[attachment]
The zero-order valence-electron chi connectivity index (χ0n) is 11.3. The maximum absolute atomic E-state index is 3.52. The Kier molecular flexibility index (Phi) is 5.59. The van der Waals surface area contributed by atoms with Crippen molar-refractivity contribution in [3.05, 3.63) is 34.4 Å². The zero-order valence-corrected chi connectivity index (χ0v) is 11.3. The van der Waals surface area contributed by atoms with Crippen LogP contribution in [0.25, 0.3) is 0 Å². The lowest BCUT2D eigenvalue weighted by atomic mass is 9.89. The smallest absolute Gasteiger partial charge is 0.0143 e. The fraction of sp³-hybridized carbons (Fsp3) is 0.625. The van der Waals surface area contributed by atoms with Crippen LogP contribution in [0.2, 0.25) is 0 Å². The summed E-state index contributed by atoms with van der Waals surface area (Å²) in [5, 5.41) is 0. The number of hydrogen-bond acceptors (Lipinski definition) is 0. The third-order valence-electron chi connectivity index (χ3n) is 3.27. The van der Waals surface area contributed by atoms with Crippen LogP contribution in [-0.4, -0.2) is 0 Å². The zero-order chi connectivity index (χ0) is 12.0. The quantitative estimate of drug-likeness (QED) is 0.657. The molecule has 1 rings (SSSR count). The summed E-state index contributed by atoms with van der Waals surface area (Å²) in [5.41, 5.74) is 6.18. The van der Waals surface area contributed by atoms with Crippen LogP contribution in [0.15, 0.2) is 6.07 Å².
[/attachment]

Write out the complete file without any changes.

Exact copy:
The zero-order valence-electron chi connectivity index (χ0n) is 11.3. The maximum absolute atomic E-state index is 3.52. The Kier molecular flexibility index (Phi) is 5.59. The van der Waals surface area contributed by atoms with Crippen molar-refractivity contribution in [3.05, 3.63) is 34.4 Å². The zero-order valence-corrected chi connectivity index (χ0v) is 11.3. The van der Waals surface area contributed by atoms with Crippen LogP contribution in [0.25, 0.3) is 0 Å². The lowest BCUT2D eigenvalue weighted by atomic mass is 9.89. The smallest absolute Gasteiger partial charge is 0.0143 e. The fraction of sp³-hybridized carbons (Fsp3) is 0.625. The van der Waals surface area contributed by atoms with Crippen LogP contribution in [0.2, 0.25) is 0 Å². The summed E-state index contributed by atoms with van der Waals surface area (Å²) in [5, 5.41) is 0. The number of hydrogen-bond acceptors (Lipinski definition) is 0. The third-order valence-electron chi connectivity index (χ3n) is 3.27. The van der Waals surface area contributed by atoms with Crippen LogP contribution in [-0.4, -0.2) is 0 Å². The zero-order chi connectivity index (χ0) is 12.0. The quantitative estimate of drug-likeness (QED) is 0.657. The molecule has 1 rings (SSSR count). The summed E-state index contributed by atoms with van der Waals surface area (Å²) in [5.41, 5.74) is 6.18. The van der Waals surface area contributed by atoms with Crippen LogP contribution in [0.15, 0.2) is 6.07 Å².